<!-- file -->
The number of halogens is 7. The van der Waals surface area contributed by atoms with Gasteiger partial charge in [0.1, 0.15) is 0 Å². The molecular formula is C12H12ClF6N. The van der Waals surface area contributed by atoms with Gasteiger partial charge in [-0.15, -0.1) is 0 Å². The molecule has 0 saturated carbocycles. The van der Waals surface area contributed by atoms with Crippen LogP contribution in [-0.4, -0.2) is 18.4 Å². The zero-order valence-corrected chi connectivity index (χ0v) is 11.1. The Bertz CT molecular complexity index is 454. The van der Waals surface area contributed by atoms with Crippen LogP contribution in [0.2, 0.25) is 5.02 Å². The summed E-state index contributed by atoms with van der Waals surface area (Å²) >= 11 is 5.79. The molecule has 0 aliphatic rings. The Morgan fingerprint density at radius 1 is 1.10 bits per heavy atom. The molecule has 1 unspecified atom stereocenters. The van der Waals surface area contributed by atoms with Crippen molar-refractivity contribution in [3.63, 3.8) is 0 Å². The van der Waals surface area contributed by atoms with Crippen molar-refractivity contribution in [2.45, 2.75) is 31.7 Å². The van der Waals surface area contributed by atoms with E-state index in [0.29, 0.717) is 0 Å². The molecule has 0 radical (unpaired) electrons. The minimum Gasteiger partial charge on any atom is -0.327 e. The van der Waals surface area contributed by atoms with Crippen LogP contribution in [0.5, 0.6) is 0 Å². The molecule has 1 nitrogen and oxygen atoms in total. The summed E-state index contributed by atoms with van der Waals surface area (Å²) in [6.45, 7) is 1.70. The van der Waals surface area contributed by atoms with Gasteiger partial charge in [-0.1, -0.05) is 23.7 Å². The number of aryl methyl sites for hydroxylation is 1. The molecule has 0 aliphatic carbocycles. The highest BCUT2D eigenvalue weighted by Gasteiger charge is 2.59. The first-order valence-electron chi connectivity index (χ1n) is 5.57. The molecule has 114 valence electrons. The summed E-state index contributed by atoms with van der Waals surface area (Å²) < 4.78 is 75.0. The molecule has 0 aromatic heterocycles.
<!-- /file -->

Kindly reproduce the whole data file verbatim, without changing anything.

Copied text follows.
The number of halogens is 7. The van der Waals surface area contributed by atoms with Gasteiger partial charge in [0.1, 0.15) is 0 Å². The molecular formula is C12H12ClF6N. The van der Waals surface area contributed by atoms with Gasteiger partial charge in [-0.15, -0.1) is 0 Å². The molecule has 0 saturated carbocycles. The van der Waals surface area contributed by atoms with Crippen LogP contribution in [-0.4, -0.2) is 18.4 Å². The zero-order valence-corrected chi connectivity index (χ0v) is 11.1. The Bertz CT molecular complexity index is 454. The van der Waals surface area contributed by atoms with Crippen LogP contribution in [0.2, 0.25) is 5.02 Å². The summed E-state index contributed by atoms with van der Waals surface area (Å²) >= 11 is 5.79. The molecule has 0 aliphatic rings. The Morgan fingerprint density at radius 1 is 1.10 bits per heavy atom. The molecule has 1 unspecified atom stereocenters. The van der Waals surface area contributed by atoms with Crippen molar-refractivity contribution in [3.63, 3.8) is 0 Å². The van der Waals surface area contributed by atoms with Crippen molar-refractivity contribution in [2.45, 2.75) is 31.7 Å². The van der Waals surface area contributed by atoms with E-state index in [0.29, 0.717) is 0 Å². The molecule has 0 radical (unpaired) electrons. The minimum Gasteiger partial charge on any atom is -0.327 e. The van der Waals surface area contributed by atoms with Crippen LogP contribution in [0.5, 0.6) is 0 Å². The molecule has 1 nitrogen and oxygen atoms in total. The summed E-state index contributed by atoms with van der Waals surface area (Å²) in [6.45, 7) is 1.70. The van der Waals surface area contributed by atoms with Gasteiger partial charge in [-0.1, -0.05) is 23.7 Å². The number of aryl methyl sites for hydroxylation is 1. The molecule has 0 aliphatic carbocycles. The highest BCUT2D eigenvalue weighted by Gasteiger charge is 2.59. The first-order valence-electron chi connectivity index (χ1n) is 5.57. The molecule has 114 valence electrons. The summed E-state index contributed by atoms with van der Waals surface area (Å²) < 4.78 is 75.0. The molecule has 0 aromatic heterocycles.